The Pure Resonance grants a rear view of the calibre ARF16 courtesy of an exhibition case-back. Two large open-worked spring barrels dominate this mechanical vista. A grained metal plate separates the two spring barrels, while the main plate is adorned with Côtes de Genève motif. The bridges adjacent the two aforementioned dials sport gleaming bevels, reminding the wearer this movement is an exemplar of high-end watchmaking.
Armin Strom has looked at many small details. The screws affixed to the rim of each balance wheel are set in-board, resulting in less air turbulence, thereby augmenting precision.
Indeed, precision is a key attribute of this watch. The movement dispenses with complications with one aim in mind, to deliver superior accuracy. Previous discussions with Armin Strom revealed the resonance know-how delivers precision on a par with its tourbillon models. It also provides superior stability.
The balance wheels oscillate with a frequency of 25,200 VpH (3.5Hz). The movement contains 206 components including 38 jewels. The power-reserve is capable of delivering 48 hours autonomy.
The Armin Strom Pure Resonance is a totally new watch. The dials, case and movement are fresh. Even the hands are original. By adopting this clean-sheet approach to design, this timepiece looks distinctly different from its siblings. The crisp contours and an elegant display on this smart watch exhibit a formality ideally suited to cocktail attire.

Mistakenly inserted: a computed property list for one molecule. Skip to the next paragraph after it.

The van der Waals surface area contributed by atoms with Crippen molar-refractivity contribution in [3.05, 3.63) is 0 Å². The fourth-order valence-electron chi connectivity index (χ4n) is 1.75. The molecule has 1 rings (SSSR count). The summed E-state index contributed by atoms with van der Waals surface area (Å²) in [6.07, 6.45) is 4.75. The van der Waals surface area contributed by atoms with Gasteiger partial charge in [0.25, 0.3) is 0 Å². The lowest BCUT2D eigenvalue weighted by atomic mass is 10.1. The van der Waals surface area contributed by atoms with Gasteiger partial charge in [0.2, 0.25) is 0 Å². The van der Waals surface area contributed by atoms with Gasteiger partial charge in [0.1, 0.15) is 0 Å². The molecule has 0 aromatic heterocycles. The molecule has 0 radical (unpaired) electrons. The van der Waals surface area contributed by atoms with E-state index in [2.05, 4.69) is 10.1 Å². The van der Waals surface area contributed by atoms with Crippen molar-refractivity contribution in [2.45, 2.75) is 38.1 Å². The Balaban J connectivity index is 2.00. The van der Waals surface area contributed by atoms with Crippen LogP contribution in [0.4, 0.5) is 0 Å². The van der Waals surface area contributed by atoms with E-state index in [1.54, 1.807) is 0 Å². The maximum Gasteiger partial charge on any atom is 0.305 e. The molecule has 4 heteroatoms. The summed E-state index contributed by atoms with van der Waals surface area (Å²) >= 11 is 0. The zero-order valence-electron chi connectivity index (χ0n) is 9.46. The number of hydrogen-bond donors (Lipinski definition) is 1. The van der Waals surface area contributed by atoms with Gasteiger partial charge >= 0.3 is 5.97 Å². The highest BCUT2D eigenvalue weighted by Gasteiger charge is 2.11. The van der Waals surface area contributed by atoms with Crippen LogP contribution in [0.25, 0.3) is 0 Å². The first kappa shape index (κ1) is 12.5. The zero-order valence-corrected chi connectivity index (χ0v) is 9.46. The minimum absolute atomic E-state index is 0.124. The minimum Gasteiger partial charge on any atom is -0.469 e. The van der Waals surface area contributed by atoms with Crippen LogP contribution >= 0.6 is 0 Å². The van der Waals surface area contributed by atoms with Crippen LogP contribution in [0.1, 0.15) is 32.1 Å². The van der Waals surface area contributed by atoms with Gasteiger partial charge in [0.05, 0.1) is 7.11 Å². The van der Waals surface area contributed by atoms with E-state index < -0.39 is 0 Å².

‘The clue is in the name’ is a phrase which is often used. The first part of this watch’s nomenclature, ‘Pure’ relates to its limited inventory of functions. By simply displaying hours, minutes and seconds, the movement can focus on delivering impressive precision. Furthermore, by limiting the number of indications shown and dispensing with functions which could be described as superfluous the watch delivers an attractive display which is simple to read.
Lastly, the word ‘Resonance’ signifies a new chapter in watchmaking. While the phenomenon of resonance can be traced to Huygen’s observations in the 17th century, few watch companies have been able to harness its benefits. It says much about this dynamic Manufacture in Biel/ Bienne that it has surmounted the technical obstacles of exploiting resonance and, to date, has delivered two models equipped with this impressive know-how. I suspect Armin Strom will release further resonance watches in the future, capitalising further on the impressive precision this ingenious approach yields.
- Model: Armin Strom Resonance Water
- Case: Stainless steel; diameter 42mm; height 12mm; sapphire crystal to front and case-back; water resistant to 5 atm (50 metres)
- Functions: Hours; minutes; small seconds
- Movement: Calibre ARF16; hand-wound movement; frequency 25,200 vph (3.5Hz); 38 jewels; power reserve 48 hours
- Strap: Genuine alligator strap and stainless steel pin buckle. Also supplied with a black rubber strap.
- Price: CHF 49,000 (RRP as at 11.5.2018)